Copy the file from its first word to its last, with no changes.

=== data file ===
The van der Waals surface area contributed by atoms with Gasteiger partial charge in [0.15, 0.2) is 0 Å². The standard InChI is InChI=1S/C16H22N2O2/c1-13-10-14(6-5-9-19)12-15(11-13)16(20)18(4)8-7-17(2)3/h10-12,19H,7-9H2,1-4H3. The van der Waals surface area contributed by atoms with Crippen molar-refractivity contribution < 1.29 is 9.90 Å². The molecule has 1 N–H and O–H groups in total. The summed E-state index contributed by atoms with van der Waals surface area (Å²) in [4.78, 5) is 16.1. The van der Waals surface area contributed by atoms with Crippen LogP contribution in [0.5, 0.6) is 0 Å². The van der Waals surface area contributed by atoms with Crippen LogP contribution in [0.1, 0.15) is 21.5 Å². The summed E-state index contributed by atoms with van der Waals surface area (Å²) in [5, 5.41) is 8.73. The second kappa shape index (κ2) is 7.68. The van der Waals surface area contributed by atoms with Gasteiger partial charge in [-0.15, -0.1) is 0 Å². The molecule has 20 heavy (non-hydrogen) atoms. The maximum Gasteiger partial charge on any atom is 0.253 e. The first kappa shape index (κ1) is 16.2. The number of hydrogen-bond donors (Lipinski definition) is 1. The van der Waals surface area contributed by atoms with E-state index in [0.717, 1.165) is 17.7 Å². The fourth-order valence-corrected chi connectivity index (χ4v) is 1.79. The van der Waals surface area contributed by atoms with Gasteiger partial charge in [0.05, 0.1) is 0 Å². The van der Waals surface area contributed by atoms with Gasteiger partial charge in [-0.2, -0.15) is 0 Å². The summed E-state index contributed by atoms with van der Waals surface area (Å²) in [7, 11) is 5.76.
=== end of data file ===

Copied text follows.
The van der Waals surface area contributed by atoms with Gasteiger partial charge in [0.15, 0.2) is 0 Å². The standard InChI is InChI=1S/C16H22N2O2/c1-13-10-14(6-5-9-19)12-15(11-13)16(20)18(4)8-7-17(2)3/h10-12,19H,7-9H2,1-4H3. The van der Waals surface area contributed by atoms with Crippen molar-refractivity contribution < 1.29 is 9.90 Å². The molecule has 1 N–H and O–H groups in total. The summed E-state index contributed by atoms with van der Waals surface area (Å²) in [4.78, 5) is 16.1. The van der Waals surface area contributed by atoms with Crippen LogP contribution in [0.5, 0.6) is 0 Å². The van der Waals surface area contributed by atoms with Crippen LogP contribution in [0.1, 0.15) is 21.5 Å². The summed E-state index contributed by atoms with van der Waals surface area (Å²) in [5, 5.41) is 8.73. The second kappa shape index (κ2) is 7.68. The van der Waals surface area contributed by atoms with Gasteiger partial charge in [-0.15, -0.1) is 0 Å². The molecule has 20 heavy (non-hydrogen) atoms. The maximum Gasteiger partial charge on any atom is 0.253 e. The first kappa shape index (κ1) is 16.2. The number of hydrogen-bond donors (Lipinski definition) is 1. The van der Waals surface area contributed by atoms with E-state index in [0.717, 1.165) is 17.7 Å². The fourth-order valence-corrected chi connectivity index (χ4v) is 1.79. The van der Waals surface area contributed by atoms with Gasteiger partial charge in [0.05, 0.1) is 0 Å². The van der Waals surface area contributed by atoms with Gasteiger partial charge in [-0.2, -0.15) is 0 Å². The summed E-state index contributed by atoms with van der Waals surface area (Å²) in [7, 11) is 5.76.